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Nature. 1986 Mar 13-19;320(6058):168-70.

A lethal mutation in mice eliminates the slow calcium current in skeletal muscle cells.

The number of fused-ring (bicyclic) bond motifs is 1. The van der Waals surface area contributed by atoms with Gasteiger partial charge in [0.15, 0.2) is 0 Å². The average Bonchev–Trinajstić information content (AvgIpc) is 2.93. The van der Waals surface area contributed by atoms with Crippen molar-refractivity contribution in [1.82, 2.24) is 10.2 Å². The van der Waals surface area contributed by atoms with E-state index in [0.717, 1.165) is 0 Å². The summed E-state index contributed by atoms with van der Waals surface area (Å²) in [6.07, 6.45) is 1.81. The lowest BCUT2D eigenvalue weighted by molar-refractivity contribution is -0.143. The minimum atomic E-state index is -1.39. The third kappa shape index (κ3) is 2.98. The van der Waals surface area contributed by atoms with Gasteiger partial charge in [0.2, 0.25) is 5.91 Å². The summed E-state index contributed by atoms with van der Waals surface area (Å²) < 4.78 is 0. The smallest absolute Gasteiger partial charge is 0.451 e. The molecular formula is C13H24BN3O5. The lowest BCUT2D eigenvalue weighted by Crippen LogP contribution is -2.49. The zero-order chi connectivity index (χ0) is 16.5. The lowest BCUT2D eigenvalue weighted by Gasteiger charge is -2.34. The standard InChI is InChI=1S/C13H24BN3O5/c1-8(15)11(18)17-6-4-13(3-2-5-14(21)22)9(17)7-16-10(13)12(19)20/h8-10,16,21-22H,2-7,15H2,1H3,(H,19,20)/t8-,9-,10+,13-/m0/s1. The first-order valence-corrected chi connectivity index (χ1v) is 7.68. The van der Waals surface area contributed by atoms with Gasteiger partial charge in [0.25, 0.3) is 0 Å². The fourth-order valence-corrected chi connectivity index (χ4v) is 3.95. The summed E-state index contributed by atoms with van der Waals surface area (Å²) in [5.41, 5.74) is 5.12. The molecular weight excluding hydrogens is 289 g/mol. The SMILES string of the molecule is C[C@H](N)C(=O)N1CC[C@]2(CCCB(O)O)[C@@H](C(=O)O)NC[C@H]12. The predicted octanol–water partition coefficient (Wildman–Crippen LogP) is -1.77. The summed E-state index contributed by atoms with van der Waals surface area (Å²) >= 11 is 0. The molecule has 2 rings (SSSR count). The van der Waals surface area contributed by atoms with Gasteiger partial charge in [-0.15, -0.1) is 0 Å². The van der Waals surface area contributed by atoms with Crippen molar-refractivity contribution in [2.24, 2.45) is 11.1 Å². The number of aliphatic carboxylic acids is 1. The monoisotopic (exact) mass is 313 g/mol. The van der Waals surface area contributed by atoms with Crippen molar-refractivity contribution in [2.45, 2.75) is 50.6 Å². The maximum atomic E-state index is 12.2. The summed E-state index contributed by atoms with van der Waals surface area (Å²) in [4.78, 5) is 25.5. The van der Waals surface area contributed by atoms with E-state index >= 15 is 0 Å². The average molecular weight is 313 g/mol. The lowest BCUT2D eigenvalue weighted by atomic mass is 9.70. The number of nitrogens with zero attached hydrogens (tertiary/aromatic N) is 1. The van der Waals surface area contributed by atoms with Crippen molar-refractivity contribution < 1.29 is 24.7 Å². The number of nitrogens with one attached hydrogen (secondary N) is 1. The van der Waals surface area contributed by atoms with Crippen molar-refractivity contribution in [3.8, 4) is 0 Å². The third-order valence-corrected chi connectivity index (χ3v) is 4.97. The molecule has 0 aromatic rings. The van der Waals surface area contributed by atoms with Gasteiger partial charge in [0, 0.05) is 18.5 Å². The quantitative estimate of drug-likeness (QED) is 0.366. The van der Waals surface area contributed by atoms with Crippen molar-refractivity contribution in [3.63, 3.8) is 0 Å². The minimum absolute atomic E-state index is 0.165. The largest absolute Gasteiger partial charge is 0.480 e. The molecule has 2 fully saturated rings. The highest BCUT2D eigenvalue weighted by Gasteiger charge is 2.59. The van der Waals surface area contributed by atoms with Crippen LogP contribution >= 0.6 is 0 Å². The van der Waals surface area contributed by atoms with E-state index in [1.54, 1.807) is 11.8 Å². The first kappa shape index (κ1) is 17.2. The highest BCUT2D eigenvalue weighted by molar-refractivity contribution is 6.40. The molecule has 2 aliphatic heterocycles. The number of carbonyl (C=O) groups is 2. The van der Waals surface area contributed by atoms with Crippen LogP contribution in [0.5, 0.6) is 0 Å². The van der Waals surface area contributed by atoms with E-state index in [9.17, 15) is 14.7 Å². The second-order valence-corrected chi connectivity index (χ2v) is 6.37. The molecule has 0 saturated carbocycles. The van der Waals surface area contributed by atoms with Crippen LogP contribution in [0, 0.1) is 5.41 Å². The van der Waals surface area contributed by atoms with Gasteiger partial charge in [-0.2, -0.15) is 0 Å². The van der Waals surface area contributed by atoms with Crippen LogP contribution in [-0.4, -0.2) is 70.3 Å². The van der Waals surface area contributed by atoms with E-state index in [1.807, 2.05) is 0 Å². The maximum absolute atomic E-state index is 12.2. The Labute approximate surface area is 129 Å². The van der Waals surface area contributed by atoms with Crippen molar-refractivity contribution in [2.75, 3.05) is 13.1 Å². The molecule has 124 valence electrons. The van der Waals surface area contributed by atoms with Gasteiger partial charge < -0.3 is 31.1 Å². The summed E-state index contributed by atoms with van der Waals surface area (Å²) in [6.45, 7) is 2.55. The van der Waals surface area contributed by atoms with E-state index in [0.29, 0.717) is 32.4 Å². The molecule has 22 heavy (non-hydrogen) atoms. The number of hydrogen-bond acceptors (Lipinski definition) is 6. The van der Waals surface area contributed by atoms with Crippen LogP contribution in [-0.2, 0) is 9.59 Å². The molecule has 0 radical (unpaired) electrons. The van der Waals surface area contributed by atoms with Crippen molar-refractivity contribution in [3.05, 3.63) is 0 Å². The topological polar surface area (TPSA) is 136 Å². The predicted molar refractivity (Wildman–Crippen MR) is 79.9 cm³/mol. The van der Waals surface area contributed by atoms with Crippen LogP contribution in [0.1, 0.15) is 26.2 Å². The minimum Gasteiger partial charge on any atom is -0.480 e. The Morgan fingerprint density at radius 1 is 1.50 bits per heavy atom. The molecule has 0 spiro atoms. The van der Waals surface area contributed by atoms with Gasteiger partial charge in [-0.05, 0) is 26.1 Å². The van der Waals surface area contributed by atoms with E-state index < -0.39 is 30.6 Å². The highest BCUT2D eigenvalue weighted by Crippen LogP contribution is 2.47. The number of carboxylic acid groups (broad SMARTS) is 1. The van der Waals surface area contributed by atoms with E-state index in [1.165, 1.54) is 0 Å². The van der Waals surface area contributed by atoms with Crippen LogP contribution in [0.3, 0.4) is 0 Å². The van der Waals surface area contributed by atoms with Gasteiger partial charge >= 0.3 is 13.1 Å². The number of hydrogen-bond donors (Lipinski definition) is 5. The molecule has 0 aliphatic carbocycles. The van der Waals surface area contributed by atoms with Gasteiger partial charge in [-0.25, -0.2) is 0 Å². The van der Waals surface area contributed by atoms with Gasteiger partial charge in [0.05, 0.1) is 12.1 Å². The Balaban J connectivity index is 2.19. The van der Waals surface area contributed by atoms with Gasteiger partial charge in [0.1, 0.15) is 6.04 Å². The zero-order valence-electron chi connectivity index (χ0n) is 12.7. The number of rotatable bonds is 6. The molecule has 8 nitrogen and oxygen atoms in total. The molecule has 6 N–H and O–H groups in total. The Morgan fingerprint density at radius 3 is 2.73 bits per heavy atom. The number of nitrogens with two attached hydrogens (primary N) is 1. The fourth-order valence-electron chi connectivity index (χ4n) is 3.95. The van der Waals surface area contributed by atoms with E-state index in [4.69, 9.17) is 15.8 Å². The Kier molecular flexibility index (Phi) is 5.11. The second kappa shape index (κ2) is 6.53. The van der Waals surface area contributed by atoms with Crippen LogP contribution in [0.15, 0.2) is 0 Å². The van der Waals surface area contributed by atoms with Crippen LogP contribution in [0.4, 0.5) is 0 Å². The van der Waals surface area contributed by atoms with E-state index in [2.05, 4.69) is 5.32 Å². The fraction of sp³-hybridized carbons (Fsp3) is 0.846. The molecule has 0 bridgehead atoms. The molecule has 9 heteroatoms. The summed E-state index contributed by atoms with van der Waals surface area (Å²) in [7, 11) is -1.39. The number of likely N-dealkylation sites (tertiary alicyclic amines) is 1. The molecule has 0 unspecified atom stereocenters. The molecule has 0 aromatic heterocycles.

Contraction of a vertebrate skeletal muscle fibre is triggered by electrical depolarization of sarcolemmal infoldings termed transverse-tubules (t-tubules), which in turn causes the release of calcium from an internal store, the sarcoplasmic reticulum (SR). The mechanism that links t-tubular depolarization to SR calcium release remains poorly understood. In principle, this link might be provided by the prominent slow calcium current that has been described in skeletal muscle cells of adult frogs and rats. However, blocking this current does not abolish the depolarization-induced contractile responses of frog muscle, and the function of this slow calcium current is unknown. Here we describe measurements of calcium currents in developing skeletal muscle cells of normal rats and mice, and of mice with muscular dysgenesis, a mutation that causes excitation-contraction (E-C) coupling to fail. We find that a slow calcium current is present in skeletal muscle cells of normal animals but absent from skeletal muscle cells of mutant animals. The effect of the mutation is specific to the slow calcium current of skeletal muscle; a fast calcium current is present in developing skeletal muscle cells of both normal and mutant animals, and slow calcium currents are present in cardiac and sensory neurones of mutant animals. We believe this to be the first report of a mutation affecting calcium currents in a multicellular organism. The effects of the mutation raise important questions about the relationship between the slow calcium current and skeletal muscle E-C coupling.

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